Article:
D.C. Department of Human Resources director Albert P. Russo yesterday applauded President Carter's program for overhauling the national welfare system and at the same time announced plans for an intensive study of the programs's potential impact on aid programs here.

Russo said that if the President's proposals are approved by Congress as submitted, "we will have order restored out of chaos," Although many aspects of the program remain to be developed, its "concept and philosophy are sound," Russo said.

At Mayor Walter E. Washington's direction, Russo called for a meeting of his top aides today to begin analyzing the program's possible effect on jobs, training, day care, Medicaid and other city assistance programs. The District of Columbia frequently has been cited by U.S. monitoring agencies in recent years as the most deficient jurisdiction in administering some federal aid programs.

The District has 31,316 cases under 108,000 individuals, or one out of every seven D.C. residents.

Russo said one major task for the DHR study group will be to determine how many of those families fit the three income support and work benefit categories defined in Carter's proposals.

Another important assignment for the group will be to assess the validity of federal estimates that the District will receive $36 million a year in fiscal relief under the Carter plan.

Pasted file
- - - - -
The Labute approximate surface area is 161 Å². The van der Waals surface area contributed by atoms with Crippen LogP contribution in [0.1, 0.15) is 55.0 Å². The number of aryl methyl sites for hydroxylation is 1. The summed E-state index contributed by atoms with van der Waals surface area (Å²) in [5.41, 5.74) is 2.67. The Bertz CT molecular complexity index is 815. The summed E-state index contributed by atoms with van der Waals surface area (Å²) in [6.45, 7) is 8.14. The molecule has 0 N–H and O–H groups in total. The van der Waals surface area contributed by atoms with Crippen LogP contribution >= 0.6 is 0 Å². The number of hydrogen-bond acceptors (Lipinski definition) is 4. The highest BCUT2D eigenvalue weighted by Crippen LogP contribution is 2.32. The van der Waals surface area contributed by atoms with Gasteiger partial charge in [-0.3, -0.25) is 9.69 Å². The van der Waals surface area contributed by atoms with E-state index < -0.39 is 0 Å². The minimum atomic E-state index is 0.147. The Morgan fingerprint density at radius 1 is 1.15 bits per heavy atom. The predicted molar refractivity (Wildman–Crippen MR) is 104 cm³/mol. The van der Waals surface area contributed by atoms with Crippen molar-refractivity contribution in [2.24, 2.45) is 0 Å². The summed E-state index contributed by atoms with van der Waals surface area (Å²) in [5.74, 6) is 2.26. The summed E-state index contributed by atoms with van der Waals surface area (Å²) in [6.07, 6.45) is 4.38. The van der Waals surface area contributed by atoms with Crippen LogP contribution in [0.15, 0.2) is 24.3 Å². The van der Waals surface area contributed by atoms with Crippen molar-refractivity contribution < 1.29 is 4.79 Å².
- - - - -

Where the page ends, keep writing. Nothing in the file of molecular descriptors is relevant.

According to 1975 statistics included in the President's reform package, direct cost to the city for welfare expenditures would be reduced by 56 per cent, the largest share of any jurisdiction in the country.

Washington's entirely urban population denies it the moderating effects of rural and suburban areas common to most states, which tend to lower the percentage of welfare recipients.

The urban characteristics of the city often have worked against it in other federal programs. For example, determined by a jurisdiction's median income, has been kept at the minimum of about 50 per cent her because the city has a high per capita income, Russo's deputy William H. Whitehurst Jr., said.

"This is one occasion where it's to the District's advantage to be in the unique role or stage, county and city (in relation to the federal government)," Russo said.

Russo declined to predict how the reform plan would effect jobs in his agency's 10,000 employee bureaucracy. However, M. Carl Holman, president of the National Urban Coalition, said the plan "ultimately will get rid of some of the bureaucracy for cash payments.

"One of the real problems is that so much of welfare money goes to the people who run it," said Holman, who is chairman of a City Council task force studying reorganization of DHR.

Holman gave the Carter plan qualified approval. While citing potential problems, such as possible competition among welfare recipients, low-income and illegal alien applicants, for a proposed 1.4 million public service jobs, Holman said the plan clearly is on the way to getting rid of an "inequitable and demeaning" welfare system.

Holman said he expects the Council task force to consider the reform plan in its analyses, scheduled for completion by the end of this year.

Russo said that the DHR panel will "proceed on the basis of what conditions are today in DHR," and without regard to possible reshaping by theCouncil.